and that makes a combination that keeps boating fun. Another feature that we liked, however, was the ability to add options that can truly make the LX 620 your own. Let’s take a look at the layout and some of the available choices and see how Larson allows you to dial in your boat your way.
Pro-Line 23 Bay:
Skinny Water Special
When the fish start running into shallow water, it doesn’t necessarily mean the end of the day. With the Pro-Line 23 Bay, it means it’s just starting. This boat not only has the shallow draft needed to cruise the shoals and bars, but with a max 300-hp you’ll probably get there ahead of the other guys. In addition, we found her to be well-equipped, with a no-frills basic setup that keeps the price down. And with a long list of options, you can truly customize your 23 Bay to suit your type of fishing, even if it keeps changing.
Let’s explore the 23 Bay and discover how we can now fish the shallows without getting in over our heads...
Yamaha FX HO:
A Mid-Level Package of Can Do
Yamaha bills their FX lineup as "mid-level," and that probably has a lot to do with how well these models sell. With four models in the FX series, the HO is in the starting segment, next to the Cruiser HO. It’s the perfect recipe when you want to spend a little more to get a lot more, but aren’t necessarily heading off to the races. We tested this model and found acceleration, top speed and economy to be right in the sweet spot that gives bragging rights without breaking the bank. Today, we offer a look at both the performance and features of this popular Waverunner,
that only Yamaha seems content to call “mid-level.”
Cuddy For the Rhine
European boaters looking for a slick cuddy should include Europe Marine's Viper V203 on their short list. At 6.25 m (20' 6") overall, the V203 combines German quality with an attractive starting price and a long list of accessories and optional power, including several diesels. Her builder, Europe Marine, has been in the boating business since 1988, and not only builds Vipers from 5.38m (17' 8") to 9.80 m (32' 2") but also imports Four Winns, Glastron, Rinker, Monterey and Quicksilver boats; runs its own dealership, with a 2,000 sq. m. (21,500 sq. ft.) showroom; operates a 30-boat marina on the Rhine River; and provides winter storage and full marine services in a 3,000 sq. m. (32,300 sq. ft.) facility. You can buy your Viper and have all your boating needs met without ever leaving Europe Marine.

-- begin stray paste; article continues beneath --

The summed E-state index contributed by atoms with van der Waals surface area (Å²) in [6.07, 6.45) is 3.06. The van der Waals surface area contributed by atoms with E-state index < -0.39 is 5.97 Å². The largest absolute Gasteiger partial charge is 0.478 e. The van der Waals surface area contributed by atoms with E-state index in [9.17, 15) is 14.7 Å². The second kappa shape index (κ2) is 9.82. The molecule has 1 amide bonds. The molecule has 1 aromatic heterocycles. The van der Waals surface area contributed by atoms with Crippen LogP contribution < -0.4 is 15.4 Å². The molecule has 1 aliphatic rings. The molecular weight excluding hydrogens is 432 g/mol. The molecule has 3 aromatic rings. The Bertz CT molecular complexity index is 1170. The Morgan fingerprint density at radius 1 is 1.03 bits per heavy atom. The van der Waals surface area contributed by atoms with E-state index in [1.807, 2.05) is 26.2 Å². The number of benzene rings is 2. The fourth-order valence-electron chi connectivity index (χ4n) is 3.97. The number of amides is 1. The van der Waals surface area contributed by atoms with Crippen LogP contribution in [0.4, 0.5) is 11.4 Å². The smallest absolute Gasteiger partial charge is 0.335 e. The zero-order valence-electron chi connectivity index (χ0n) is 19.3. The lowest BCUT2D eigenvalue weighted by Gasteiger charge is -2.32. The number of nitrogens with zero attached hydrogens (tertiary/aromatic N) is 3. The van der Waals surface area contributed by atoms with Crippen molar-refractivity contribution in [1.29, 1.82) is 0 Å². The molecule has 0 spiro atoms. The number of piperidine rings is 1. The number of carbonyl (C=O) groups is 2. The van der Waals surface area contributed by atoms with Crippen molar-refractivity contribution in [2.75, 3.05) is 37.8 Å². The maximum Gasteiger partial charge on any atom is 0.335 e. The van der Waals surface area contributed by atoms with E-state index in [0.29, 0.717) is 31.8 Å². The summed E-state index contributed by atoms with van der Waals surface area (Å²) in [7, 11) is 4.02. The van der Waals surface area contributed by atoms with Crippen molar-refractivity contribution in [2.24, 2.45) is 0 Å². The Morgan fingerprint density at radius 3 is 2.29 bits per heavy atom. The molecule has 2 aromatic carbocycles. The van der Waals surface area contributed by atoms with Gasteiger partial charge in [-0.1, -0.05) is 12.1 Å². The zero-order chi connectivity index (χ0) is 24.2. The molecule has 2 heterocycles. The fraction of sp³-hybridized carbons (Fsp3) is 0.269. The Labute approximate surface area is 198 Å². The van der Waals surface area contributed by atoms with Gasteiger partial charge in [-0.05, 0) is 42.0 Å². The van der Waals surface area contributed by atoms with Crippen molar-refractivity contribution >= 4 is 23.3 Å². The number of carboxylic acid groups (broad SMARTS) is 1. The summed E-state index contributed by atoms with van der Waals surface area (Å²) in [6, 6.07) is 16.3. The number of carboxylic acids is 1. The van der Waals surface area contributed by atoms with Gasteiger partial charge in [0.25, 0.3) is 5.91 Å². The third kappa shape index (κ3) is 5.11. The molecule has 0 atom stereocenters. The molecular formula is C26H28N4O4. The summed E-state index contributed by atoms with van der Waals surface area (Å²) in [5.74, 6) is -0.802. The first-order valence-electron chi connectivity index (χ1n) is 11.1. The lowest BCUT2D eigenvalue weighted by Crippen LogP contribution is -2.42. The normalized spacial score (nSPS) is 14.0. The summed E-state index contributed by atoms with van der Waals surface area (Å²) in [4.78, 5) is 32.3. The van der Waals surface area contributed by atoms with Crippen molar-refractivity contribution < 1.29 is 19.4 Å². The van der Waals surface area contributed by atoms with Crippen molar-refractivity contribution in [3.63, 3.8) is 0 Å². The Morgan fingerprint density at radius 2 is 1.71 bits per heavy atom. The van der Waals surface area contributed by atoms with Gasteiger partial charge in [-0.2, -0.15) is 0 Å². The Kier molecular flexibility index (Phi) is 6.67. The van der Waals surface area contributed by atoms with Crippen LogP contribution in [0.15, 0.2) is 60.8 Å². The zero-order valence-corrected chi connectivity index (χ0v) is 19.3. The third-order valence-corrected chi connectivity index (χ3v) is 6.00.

For more about this cuddy from the Germany...
Smoker Craft 182 Pro Mag:
Good Value in a Family Fishboat
Smoker Craft's 182 Pro Mag is designed for serious fishermen. The 18' 2" (5.54 m) LOA x 8'0" (2.44 m) beam Pro Mag has aerated livewells fore and aft; in-deck and under-gunwale rod stowage; a walk-through windshield that makes it easy to step onto the large casting platform forward; reinforced gunwales for mounting downriggers; hydraulic steering for precise control of the 150-hp outboard that's the most popular power option. In short, she's a fishing fanatic's dreamboat. But add a couple of options and the 182 Pro Mag can double as a family boat, too.
To find out what they are...
in Two Versions
Yamaha is offering two new four-strokes that we want you to take a look at; the F25 and the “High Thrust” T25. Yamaha tells us these engines were created to target the aluminum fishing boat customer, as well as the inflatable and small pontoon boat user. They are built with a new cylinder block and head, as well as a streamlined engine cowling. To see how they perform, we sent our COO, Christopher Hughes, down to Georgia to put both motors through their paces and bring the results to you in this video.
Check out how they performed...
Formula 240 Bowrider Sport:
If you are a connoisseur of sportboats, chances are Formula heads your list of dreamboats.
The Formula 240 Bowrider Sport comes equipped with just about everything you need
to start a summer of boating fun. If you want to use the boat in saltwater we would
recommend the freshwater engine flush option ($460), otherwise you are good to go.
Standard power on this 5,000-lb. (2268 kg.) 240 is either a MerCruiser 5.0 L MPI
Bravo III or a Volvo Penta 5.0 L GXiC DP, rated at 260-hp and 270-hp, respectively.
The MSRP price of the Formula 240 is $86,200 with the MerCruiser. To find out more...
We Test the First Ever
Sea Tow Towboat
Once upon a time, the U.S. Coast Guard came to the assistance of yachtsmen in any manner of distress. Then, in the early 1980s, the Federal Government decided that rich boaters could take care of themselves and the USCG would only respond if life was in danger. It wasn't long before a guy named Joe started towing in stranded boaters. Then a light bulb went on, and Joe set out to get a bank loan, buy a boat and start his own towing company. But the banks laughed and sent him packing. Today, Joe is not necessarily laughing back, but certainly smiling as his Sea Tow franchise has over 121 locations and is growing stronger every year. And that first boat??? Still plying the waters of Long Island Sound, actually. It’s quite a bit different from your boat, and that had us wondering, what makes a tow-boat and how does this first one perform? To find out we put it through a full test and checked out the features of Sea Tow One.
Brought to you by Sea Tow
Handle & Brushes
The team at BoatTEST.com has rolled up their sleeves and got to work. We took Shurhold’s Telescoping Handle and brushes out to the dock and did some cleaning. The six foot Telescoping Handle was very adaptable with four different lengths between 40” and 72”. We were able to clean the deck and then the hull with the same handle. Next we did a comparison test with the Shurhold Deck Brush, one that BoatTEST.com has been using for two years. The polystyrene bristles were all still intact and the split fiber ends were still soft. Other than some dirt, the wooden block was not cracked and the rubber bumper was still resilient. Take a look at the video to see the Telescoping Handle and brushes in action.